Death is a Party

Transport, Superheroes, Best Wishes

The street is hot. The radio spits, salsa, ranchera or vallenato. Bottles of alcohol pass from hand to hand, curved like the hips and cheeks of the women who dance in apparent celebration.

Screams and shots in the air. Drunkenness. This procession in the streets of Caracas, Venezuela, is big enough to stop traffic and impose its own pace. But it is no political rally, no carnival nor religious pilgrimage. This rumbling caravan of cars, bikes and people is a funeral.

In Venezuela, as in the Dominican Republic, Colombia, and other South and Central American countries, raucous funerals are a special tradition in neighborhoods with criminal backgrounds, and the coffin leading these caravans usually holds a twenty-something year-old neighborhood thug. His friends will swear revenge over bottles of rum, pistols in hands, but in the meantime, death is a party. Family, neighbors and comprades celebrate the deceased with all the things he loved in life:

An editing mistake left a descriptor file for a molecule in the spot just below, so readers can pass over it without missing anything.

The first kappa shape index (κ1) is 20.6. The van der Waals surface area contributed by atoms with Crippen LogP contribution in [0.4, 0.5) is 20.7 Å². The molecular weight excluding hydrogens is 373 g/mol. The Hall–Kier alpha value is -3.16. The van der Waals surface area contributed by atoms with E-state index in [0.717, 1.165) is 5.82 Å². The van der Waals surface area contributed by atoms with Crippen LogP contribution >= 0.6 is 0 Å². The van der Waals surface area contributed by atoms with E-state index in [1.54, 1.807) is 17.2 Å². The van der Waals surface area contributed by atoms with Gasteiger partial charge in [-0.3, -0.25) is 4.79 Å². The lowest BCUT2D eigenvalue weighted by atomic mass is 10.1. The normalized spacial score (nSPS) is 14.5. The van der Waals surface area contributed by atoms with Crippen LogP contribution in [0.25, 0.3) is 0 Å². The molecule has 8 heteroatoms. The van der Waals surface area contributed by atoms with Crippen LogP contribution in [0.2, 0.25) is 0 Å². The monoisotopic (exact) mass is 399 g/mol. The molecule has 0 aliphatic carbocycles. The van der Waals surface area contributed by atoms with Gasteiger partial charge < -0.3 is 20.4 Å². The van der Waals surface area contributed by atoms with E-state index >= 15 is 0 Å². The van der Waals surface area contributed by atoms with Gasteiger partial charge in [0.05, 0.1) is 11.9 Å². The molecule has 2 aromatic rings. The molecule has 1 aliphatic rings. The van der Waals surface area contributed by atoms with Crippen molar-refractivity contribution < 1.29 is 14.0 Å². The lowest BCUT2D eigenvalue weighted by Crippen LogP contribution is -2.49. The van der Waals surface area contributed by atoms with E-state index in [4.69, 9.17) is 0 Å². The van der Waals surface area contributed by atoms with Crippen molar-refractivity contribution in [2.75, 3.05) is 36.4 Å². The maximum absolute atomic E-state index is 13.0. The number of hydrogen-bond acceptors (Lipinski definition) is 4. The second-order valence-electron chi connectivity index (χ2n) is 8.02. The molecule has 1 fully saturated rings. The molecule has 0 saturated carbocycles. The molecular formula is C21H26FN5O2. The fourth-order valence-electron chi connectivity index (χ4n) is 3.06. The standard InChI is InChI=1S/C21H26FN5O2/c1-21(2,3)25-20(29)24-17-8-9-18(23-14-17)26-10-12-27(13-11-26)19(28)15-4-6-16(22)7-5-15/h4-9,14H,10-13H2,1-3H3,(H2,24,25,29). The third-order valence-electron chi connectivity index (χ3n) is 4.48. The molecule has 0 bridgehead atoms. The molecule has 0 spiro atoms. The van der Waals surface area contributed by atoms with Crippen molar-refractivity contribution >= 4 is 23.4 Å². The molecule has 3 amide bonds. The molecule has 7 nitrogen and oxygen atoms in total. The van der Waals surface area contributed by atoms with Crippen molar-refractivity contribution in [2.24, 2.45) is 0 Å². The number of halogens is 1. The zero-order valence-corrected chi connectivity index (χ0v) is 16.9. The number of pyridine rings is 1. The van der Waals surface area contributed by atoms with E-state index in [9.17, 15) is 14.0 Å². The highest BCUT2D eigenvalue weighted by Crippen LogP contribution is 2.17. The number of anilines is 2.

The caravan stops first in his favorite restaurant, usually a pizza joint. There, the party begins with speeches, tears and a libidinous reggaeton or ranchera. Then, the corpse will be carried to once-favorite haunts- his house, a park around the corner, the neighborhood bar where he did “business”. Now onward to the cemetery. In the street, the stiff body decked his best clothes, hat, tennis shoes and sunglasses may be brought out to enliven the party. Ex-girlfriends dance with him and former friends say goodbye with a hug and a kiss. According to some witnesses, the same friends bring firearms to prevent pedestrians and motorists from hurrying their farewell.

At the grave, another song, perhaps salsa or bachata, beats out a goodbye. A few last words, an appeal to heaven, a burst of gunfire. The volume of the music jumps. Soon, the living will return home to grieve, in the quiet of a looming hangover.

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